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Then my project manager said, “If I go to the event details page from the month view and hit back, it takes me to the day view instead.”
I said, “Welcome to the wonderful world of AJAX. This might be tough to fix.”
Making the back button work in AJAX applications requires a lot of effort. It doesn’t look like people have a nice and clean solution for it yet, although there are a number of libraries that try to address the situation.
I started with this Hijax-based approach, because it had the most documentation. I had problems getting it to behave, though, because my AJAX pages have other AJAX links that fail with the history-remote plugin. The history_remote plugin works by replacing all the links with the current page and a code (#remote-1, for example). When the back button is pressed, the library looks for the appropriate link and triggers the click event. This breaks down when the link isn’t actually on the first page. For example, when a user switches from a week to a month view, then goes to the next month, the plugin can’t find the link to the next month on the week view’s page, which is where the user started.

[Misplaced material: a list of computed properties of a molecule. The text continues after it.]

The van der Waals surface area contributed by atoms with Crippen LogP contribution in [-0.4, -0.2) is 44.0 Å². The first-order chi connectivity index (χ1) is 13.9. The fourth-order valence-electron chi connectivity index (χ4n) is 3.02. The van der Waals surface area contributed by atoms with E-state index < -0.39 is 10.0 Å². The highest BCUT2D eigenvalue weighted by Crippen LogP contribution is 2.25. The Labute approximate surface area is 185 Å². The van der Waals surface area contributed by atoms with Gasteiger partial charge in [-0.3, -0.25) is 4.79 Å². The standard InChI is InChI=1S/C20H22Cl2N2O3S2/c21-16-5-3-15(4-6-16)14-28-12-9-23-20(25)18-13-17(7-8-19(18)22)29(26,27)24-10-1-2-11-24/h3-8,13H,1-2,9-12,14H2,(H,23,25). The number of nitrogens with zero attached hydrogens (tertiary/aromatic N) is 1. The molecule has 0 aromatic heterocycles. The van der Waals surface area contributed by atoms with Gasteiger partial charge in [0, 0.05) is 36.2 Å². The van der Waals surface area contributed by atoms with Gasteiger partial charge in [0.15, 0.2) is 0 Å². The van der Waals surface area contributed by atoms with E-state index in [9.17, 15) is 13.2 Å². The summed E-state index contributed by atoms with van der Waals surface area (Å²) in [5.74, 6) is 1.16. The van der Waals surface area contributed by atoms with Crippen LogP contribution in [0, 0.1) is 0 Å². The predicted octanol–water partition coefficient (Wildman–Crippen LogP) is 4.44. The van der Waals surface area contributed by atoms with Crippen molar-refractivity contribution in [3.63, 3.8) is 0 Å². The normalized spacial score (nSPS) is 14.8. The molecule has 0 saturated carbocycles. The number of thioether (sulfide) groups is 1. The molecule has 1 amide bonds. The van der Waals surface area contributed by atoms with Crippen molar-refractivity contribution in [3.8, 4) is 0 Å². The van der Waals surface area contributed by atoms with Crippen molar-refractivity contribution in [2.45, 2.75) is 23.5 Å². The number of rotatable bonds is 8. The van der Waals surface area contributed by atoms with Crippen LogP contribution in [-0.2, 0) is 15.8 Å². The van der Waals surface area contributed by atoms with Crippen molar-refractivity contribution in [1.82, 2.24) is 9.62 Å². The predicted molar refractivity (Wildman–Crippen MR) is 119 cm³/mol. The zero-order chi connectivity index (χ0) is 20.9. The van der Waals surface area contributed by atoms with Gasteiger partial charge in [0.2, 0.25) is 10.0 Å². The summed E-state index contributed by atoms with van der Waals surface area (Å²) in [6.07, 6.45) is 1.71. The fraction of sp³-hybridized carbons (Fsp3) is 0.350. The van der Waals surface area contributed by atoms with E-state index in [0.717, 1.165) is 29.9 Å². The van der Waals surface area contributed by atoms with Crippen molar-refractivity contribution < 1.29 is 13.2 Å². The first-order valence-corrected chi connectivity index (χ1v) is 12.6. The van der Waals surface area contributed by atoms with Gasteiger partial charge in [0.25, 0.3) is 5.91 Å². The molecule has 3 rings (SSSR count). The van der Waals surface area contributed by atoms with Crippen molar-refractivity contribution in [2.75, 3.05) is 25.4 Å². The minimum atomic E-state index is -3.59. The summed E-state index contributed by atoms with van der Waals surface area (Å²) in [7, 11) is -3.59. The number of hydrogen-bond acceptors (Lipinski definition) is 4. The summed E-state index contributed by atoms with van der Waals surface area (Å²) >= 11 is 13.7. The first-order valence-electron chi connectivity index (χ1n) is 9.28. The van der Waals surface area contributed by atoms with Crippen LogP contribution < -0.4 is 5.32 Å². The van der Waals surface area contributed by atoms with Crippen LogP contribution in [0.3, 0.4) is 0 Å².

What I really needed to do is encode more information in the URL. If I encode information in the anchor portion of the URL (#…), I can use that to request the page and put that into the appropriate div. For example, if I pass in #transitions_content?new_path=connect/calendar/2009/05 , I might be able to parse that and put the content of new_path into the transitions_content div.
I started going down that rabbit-hole, and then I got myself thoroughly confused, so I decided that the best way would be to just rip out the major AJAX navigation and go back to the simple stuff (which fortunately still works).
Gah. Brain hurts!
Does anyone have a clean way to do this?